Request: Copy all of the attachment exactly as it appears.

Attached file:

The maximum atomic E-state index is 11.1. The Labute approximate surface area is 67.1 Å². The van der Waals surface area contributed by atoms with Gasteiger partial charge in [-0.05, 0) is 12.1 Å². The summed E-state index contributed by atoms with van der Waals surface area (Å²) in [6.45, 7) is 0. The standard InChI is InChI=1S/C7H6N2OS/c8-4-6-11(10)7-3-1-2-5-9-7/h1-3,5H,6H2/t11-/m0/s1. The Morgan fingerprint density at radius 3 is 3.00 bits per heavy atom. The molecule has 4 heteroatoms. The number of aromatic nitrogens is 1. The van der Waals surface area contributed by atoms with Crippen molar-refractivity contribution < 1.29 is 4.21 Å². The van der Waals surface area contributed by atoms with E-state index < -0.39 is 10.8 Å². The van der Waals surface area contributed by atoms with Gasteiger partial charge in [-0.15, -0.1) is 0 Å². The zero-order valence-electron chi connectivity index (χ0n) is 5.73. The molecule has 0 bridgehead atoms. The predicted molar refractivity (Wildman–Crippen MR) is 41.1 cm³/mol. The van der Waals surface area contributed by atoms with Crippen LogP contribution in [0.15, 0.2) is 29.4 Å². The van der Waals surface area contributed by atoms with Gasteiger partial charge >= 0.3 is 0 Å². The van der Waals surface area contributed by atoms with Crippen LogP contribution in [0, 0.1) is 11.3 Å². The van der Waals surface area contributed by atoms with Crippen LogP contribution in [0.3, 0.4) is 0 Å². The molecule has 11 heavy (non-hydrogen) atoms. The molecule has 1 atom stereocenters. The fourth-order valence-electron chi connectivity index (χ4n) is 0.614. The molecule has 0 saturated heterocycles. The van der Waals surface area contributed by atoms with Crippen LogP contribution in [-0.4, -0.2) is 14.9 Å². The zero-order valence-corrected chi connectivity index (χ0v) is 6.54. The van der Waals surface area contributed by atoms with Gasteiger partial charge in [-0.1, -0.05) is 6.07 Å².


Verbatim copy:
The maximum atomic E-state index is 11.1. The Labute approximate surface area is 67.1 Å². The van der Waals surface area contributed by atoms with Gasteiger partial charge in [-0.05, 0) is 12.1 Å². The summed E-state index contributed by atoms with van der Waals surface area (Å²) in [6.45, 7) is 0. The standard InChI is InChI=1S/C7H6N2OS/c8-4-6-11(10)7-3-1-2-5-9-7/h1-3,5H,6H2/t11-/m0/s1. The Morgan fingerprint density at radius 3 is 3.00 bits per heavy atom. The molecule has 4 heteroatoms. The number of aromatic nitrogens is 1. The van der Waals surface area contributed by atoms with Crippen molar-refractivity contribution < 1.29 is 4.21 Å². The van der Waals surface area contributed by atoms with E-state index < -0.39 is 10.8 Å². The van der Waals surface area contributed by atoms with Gasteiger partial charge in [-0.15, -0.1) is 0 Å². The zero-order valence-electron chi connectivity index (χ0n) is 5.73. The molecule has 0 bridgehead atoms. The predicted molar refractivity (Wildman–Crippen MR) is 41.1 cm³/mol. The van der Waals surface area contributed by atoms with Crippen LogP contribution in [0.15, 0.2) is 29.4 Å². The van der Waals surface area contributed by atoms with Gasteiger partial charge >= 0.3 is 0 Å². The van der Waals surface area contributed by atoms with Crippen LogP contribution in [0, 0.1) is 11.3 Å². The van der Waals surface area contributed by atoms with Crippen LogP contribution in [0.3, 0.4) is 0 Å². The molecule has 11 heavy (non-hydrogen) atoms. The molecule has 1 atom stereocenters. The fourth-order valence-electron chi connectivity index (χ4n) is 0.614. The molecule has 0 saturated heterocycles. The van der Waals surface area contributed by atoms with Crippen LogP contribution in [-0.4, -0.2) is 14.9 Å². The zero-order valence-corrected chi connectivity index (χ0v) is 6.54. The van der Waals surface area contributed by atoms with Gasteiger partial charge in [-0.1, -0.05) is 6.07 Å².